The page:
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In another big departure from The Washington Post arts section, longtime galleries critic Jessica Dawson is leaving the paper—and the news business—for the Hirshhorn Museum. There she will join the staff for that museum’s new temporary event space, known as the Bubble.

Just last November, Dawson, a non-staff columnist, penned a piece celebrating her 10-year anniversary as the Post’s galleries critic. Little did readers know then that it would it would practically be her swan song.

Back in September, the American Society of Landscape Architects offered a teaser about the sort of programming the Hirshhorn may be planning for its outdoor/indoor temporary event space—programming that will be led by the Hirshhorn’s Erica Clark:

Four programs are in the works, including the first on international cultural diplomacy (to be produced with the Council on Foreign Relations); a second one on open-source technology or how technology drives our culture (to be developed with the MacArthur Foundation); a third on “art and destruction, a common theme throughout history” (to be developed with Princeton’s Institute for Advanced Study); and the last one on the world of animation, which will feature commissioned works from leading animators. [Hirshhorn director Richard Koshalek] argued that these fora need to be “interdisciplinary because that’s how the Museum can reach a broader audience.”

As any critic will, Dawson has had her defenders and detractors. I have counted myself among both. A story Dawson wrote in December 2009 on art collector Mera Rubell, who was brought on by the Washington Project for the Arts to pick artists to contribute to a benefit auction, sent shock waves through the local art community. Some artists felt snubbed, while others felt that her characterization of the local art community as small—presumably what she meant when she likened Rubell’s tour here to “Santa visiting the Island of Misfit Toys”—was on point. In the aftermath of that debate, I moderated a panel during which both sides voiced their frustrations. (Loudly.)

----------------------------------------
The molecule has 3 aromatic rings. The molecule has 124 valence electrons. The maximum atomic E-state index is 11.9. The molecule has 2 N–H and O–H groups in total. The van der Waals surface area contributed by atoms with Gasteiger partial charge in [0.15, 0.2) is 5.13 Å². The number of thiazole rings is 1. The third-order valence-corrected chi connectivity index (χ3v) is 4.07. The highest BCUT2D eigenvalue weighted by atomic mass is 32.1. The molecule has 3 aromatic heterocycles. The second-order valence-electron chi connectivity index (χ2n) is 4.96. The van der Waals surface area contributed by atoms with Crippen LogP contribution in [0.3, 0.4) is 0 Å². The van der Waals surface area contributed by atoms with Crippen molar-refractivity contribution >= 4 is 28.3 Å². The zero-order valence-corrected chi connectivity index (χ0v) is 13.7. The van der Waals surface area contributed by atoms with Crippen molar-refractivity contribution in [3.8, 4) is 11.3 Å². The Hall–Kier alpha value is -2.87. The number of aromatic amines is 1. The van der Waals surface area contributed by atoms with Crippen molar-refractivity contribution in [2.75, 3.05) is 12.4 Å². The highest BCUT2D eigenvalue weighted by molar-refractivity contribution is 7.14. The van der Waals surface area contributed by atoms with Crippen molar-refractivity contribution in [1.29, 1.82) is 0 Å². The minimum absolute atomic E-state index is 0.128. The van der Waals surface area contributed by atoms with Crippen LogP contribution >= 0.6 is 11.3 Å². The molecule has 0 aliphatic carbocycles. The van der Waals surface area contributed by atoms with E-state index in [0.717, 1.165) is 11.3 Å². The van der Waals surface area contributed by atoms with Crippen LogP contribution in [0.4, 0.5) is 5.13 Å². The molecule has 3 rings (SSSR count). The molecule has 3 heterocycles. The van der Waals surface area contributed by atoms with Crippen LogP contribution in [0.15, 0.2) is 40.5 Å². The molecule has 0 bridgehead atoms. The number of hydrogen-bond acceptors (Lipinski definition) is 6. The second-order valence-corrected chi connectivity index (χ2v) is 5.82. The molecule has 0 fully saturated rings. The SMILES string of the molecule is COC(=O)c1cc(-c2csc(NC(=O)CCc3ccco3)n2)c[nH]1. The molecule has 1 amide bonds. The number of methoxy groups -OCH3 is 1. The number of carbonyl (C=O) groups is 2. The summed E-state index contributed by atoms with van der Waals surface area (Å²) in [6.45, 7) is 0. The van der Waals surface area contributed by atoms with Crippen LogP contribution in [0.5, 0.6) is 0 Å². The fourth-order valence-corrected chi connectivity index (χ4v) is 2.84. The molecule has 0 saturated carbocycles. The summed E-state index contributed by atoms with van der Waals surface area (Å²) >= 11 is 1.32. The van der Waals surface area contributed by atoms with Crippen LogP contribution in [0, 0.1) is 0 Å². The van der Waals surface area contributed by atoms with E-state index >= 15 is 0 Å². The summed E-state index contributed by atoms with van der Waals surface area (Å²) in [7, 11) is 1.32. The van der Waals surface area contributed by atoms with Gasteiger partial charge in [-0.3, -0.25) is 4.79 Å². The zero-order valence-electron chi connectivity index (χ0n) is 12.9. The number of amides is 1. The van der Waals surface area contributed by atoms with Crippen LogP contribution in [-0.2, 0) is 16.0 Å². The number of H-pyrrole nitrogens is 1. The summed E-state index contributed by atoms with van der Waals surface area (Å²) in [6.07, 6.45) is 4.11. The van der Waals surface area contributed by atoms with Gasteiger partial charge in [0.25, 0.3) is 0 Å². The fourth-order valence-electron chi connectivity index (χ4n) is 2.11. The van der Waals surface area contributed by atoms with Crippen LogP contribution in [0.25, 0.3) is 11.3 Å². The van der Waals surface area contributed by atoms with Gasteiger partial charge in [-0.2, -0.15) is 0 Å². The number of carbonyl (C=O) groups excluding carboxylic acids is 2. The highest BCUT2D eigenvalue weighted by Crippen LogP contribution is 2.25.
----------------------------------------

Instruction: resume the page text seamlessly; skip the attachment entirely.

Hers is a big voice the Post will miss—all the more so since the Post‘s chief art critic, Blake Gopnik, announced his move from the paper in December. He relocated to New York to join Tina Brown‘s Daily Beast–Newsweek outfit. His first review there ran on Sunday. Pulitzer Prize–winning fashion critic Robin Givhan also left the Post for the Beast.

(Full disclosure: I write as a freelance art critic for the Post.)

Dawson, a critic who wrote for the City Paper between 1998 and 2000, joins Glenn Dixon as City Paper alumni who have made the transition from art critic to art worker. Dixon also works at the Hirshhorn and, among other things, serves as the voice of the museum’s Twitter feed. Dawson’s title at the museum is still under negotiation.

Last week, art critic Tyler Green wrote a post revisiting the Bubble, asking after the project’s financing and implementation. After a flurry of news about the project as the museum sought donors, the Hirshhorn has been quiet on the matter. Green reported that the Diller, Renfro + Scofidio–designed project is nearing the end of the design stage.

The Hirshhorn has received a gift of $1 million toward blowing the Bubble from Bloomberg, LP, according to the Wall Street Journal. Green of ARTINFO has reported on another gift that has not to date been finalized. The Hirshhorn is on its own for this one: That Bubble won’t see any financial assistance from the larger Smithsonian Institution.

With staff falling into place, the Bubble is one step closer to reality—though it may not actually inflate for the first time before October 2012.